DR MAURICE EDWARD BAKER was born on March 18, 1893 to Michael J. and Dora S. Baker of Cleveland County, North Carolina. His father was a farmer. Maurice Baker graduated from nearby Fallston NC High School in 1913. When he registered for the draft at Fallston in 1917 he was working on his own farm. After serving in the Armed Forces during World War I, he returned to school, graduating from the University of North Carolina in 1921.
Maurice Baker came north to attend medical school, and graduated from Jefferson Medical College in Philadelphia in 1921. He interned at Cooper Hospital in Camden in 1922, and then set up his own practice in gynecology and obstetrics.
Dr. Baker was affiliated with the Camden General Hospital, and was a member of the Camden County Medical Society and the American Medical Association.
By 1930 Dr. Baker had made his home at 1149 Kaighn Avenue, at the corner of Kaighn Avenue and Rose Street. He was married to the former Rebecca Zieger. The Bakers had two children, Jane and Robert, both born after April of 1930. The family had moved to 200 West Maple Avenue in Merchantville NJ by 1947. Dr. Baker was still practicing medicine in Camden, although not at the Kaighn Avenue address.
Dr. Baker was involved in local politics. A Democrat, he ran unsuccessfully in the May 1935 elections for Camden's City Commission, on the same slate as Frank J. Hartmann, Jr., Mary W. Kobus, and George Brunner. Dr. Baker was appointed staff physician for the Camden City department of public works at an annual salary of $1500 in February of 1936.
Dr. Maurice Edward Baker passed away in 1954. Dr. Baker's younger brother, Banks S. Baker, also practiced medicine in Camden
|CAMDEN COURIER-POST - FEBRUARY 5, 1936|
Names Dr. Baker Public Works Staff Physician
State Civil Service Commission has
been requested to authorize appointment of a staff physician for the
Camden City department of public works at an annual salary of $1500, and
Dr. Maurice E. Baker has been named to the post on an ad interim
appointment by Commissioner Frank
J. Hartmann, Jr.
said last night that Dr. Baker has been acting as staff physician for the
past four days and has made 12 examinations.
of these, Hartmann
for city employees with frostbitten toes, fingers and ears, who are
claiming compensation, and one was of a woman who slipped and fell
on a sidewalk.
the physicians examining city workmen on compensation claims have charged
the city $10 for each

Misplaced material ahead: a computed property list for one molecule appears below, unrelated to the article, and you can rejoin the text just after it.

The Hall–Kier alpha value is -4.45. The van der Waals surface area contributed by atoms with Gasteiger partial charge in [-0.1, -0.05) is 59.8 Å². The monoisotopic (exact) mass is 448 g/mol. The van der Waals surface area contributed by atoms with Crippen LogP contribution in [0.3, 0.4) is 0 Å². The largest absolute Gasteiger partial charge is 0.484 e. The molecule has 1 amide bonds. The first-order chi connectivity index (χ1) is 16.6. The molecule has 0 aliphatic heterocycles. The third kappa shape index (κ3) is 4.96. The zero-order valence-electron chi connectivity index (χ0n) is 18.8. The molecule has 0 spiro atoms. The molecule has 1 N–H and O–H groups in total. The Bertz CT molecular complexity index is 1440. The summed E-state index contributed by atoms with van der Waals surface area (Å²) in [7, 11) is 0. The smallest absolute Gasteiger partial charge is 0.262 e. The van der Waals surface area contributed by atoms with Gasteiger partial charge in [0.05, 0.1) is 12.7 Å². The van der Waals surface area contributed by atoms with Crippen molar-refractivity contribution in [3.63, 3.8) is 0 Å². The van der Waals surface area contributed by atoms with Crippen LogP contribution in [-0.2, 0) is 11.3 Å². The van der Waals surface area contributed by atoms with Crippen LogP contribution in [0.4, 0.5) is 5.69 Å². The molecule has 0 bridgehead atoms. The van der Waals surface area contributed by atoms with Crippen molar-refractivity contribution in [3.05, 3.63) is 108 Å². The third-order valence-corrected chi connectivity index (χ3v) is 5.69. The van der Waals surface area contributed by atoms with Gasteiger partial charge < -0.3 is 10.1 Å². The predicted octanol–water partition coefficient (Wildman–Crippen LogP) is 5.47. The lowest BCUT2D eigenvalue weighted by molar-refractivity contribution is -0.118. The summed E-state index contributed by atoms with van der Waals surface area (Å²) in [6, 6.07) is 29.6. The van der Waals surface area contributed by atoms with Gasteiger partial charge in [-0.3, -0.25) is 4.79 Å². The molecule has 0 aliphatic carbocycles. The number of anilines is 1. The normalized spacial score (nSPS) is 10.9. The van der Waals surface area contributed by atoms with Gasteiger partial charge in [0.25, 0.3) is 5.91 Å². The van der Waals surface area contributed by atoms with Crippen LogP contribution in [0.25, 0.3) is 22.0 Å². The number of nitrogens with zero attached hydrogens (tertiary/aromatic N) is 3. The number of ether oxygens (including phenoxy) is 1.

expect Dr. Baker
to make 600 to
700 calls a year, most of them examinations, and thus get the work, done
for $2 in each case.
expect also to save money on
compensation claims by having Dr. Baker
make examinations of any new men
hired, so that we may be sure they are in good physical condition. As it
is a man could receive an injury somewhere else, go to
work for the city and then claim compensation for the injury by pretending
it happened on the city job.
Baker's examinations of the present employees will lead to compensation
claim savings also, as we will be in position to make some of these men
take steps to protect themselves and the city, where remedial action
Hartmann said all members of the city commission except Mayor Frederick von Nieda have endorsed the employment of a staff physician. "I haven't had a chance to talk to the mayor about it yet," Hartmann said. City Solicitor E. G. C. Bleakly also has approved the move as offering a chance to save money, Hartmann said.
|Camden Courier-Post - February 1, 1938|
PHYSICIAN FINDS MANY PUPILS WITH EYE TROUBLES
''An alarming increase in the number of Camden school children suffering from long neglected and needed treatment for eye defects and failing vision was reported to the Board of Education at its meeting last night by Dr. Maurice E. Baker, chief school physician.
A recommendation that an oculist be employed to examine eyes of children in which defective vision, failing sight and eye defects have long been neglected was received for consideration of. the new board which takes office today ..
Dr, Baker said this condition among children attending the city schools has reached a serious stage, with the possibility that several children are threatened with possible loss of sight because the necessary medical eye examinations cannot be made and because most of the parents cannot afford to pay for spectacles.